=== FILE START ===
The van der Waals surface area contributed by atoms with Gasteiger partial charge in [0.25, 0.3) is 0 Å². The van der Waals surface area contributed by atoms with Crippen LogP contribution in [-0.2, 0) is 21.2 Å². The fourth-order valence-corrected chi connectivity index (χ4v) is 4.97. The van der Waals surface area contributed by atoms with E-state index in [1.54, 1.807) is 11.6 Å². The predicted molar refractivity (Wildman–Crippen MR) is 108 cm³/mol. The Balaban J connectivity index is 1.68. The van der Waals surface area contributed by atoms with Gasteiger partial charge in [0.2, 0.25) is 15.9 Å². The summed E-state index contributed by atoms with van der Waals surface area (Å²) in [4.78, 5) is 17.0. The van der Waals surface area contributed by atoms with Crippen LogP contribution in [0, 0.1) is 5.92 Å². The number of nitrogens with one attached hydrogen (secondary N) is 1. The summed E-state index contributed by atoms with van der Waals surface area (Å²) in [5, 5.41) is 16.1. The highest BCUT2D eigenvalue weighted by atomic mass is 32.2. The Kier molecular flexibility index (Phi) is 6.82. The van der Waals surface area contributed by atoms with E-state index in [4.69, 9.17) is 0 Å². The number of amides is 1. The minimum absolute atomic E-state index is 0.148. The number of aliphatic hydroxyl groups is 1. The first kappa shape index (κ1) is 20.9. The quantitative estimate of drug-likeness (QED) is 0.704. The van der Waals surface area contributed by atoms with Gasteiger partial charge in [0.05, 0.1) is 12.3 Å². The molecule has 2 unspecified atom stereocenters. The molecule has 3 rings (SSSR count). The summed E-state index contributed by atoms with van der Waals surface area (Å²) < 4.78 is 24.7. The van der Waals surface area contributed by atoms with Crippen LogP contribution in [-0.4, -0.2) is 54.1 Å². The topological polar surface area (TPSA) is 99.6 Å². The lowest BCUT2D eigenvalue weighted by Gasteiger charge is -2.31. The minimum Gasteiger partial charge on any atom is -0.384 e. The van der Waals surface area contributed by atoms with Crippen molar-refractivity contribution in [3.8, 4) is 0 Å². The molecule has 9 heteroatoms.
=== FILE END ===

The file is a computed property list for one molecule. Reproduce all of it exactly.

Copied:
The van der Waals surface area contributed by atoms with Gasteiger partial charge in [0.25, 0.3) is 0 Å². The van der Waals surface area contributed by atoms with Crippen LogP contribution in [-0.2, 0) is 21.2 Å². The fourth-order valence-corrected chi connectivity index (χ4v) is 4.97. The van der Waals surface area contributed by atoms with E-state index in [1.54, 1.807) is 11.6 Å². The predicted molar refractivity (Wildman–Crippen MR) is 108 cm³/mol. The Balaban J connectivity index is 1.68. The van der Waals surface area contributed by atoms with Gasteiger partial charge in [0.2, 0.25) is 15.9 Å². The summed E-state index contributed by atoms with van der Waals surface area (Å²) in [4.78, 5) is 17.0. The van der Waals surface area contributed by atoms with Crippen LogP contribution in [0, 0.1) is 5.92 Å². The number of nitrogens with one attached hydrogen (secondary N) is 1. The summed E-state index contributed by atoms with van der Waals surface area (Å²) in [5, 5.41) is 16.1. The highest BCUT2D eigenvalue weighted by atomic mass is 32.2. The Kier molecular flexibility index (Phi) is 6.82. The van der Waals surface area contributed by atoms with E-state index in [4.69, 9.17) is 0 Å². The number of amides is 1. The minimum absolute atomic E-state index is 0.148. The number of aliphatic hydroxyl groups is 1. The first kappa shape index (κ1) is 20.9. The quantitative estimate of drug-likeness (QED) is 0.704. The van der Waals surface area contributed by atoms with Gasteiger partial charge in [0.05, 0.1) is 12.3 Å². The molecule has 2 unspecified atom stereocenters. The molecule has 3 rings (SSSR count). The summed E-state index contributed by atoms with van der Waals surface area (Å²) < 4.78 is 24.7. The van der Waals surface area contributed by atoms with Crippen LogP contribution in [-0.4, -0.2) is 54.1 Å². The topological polar surface area (TPSA) is 99.6 Å². The lowest BCUT2D eigenvalue weighted by Gasteiger charge is -2.31. The minimum Gasteiger partial charge on any atom is -0.384 e. The van der Waals surface area contributed by atoms with Crippen molar-refractivity contribution in [3.8, 4) is 0 Å². The molecule has 9 heteroatoms.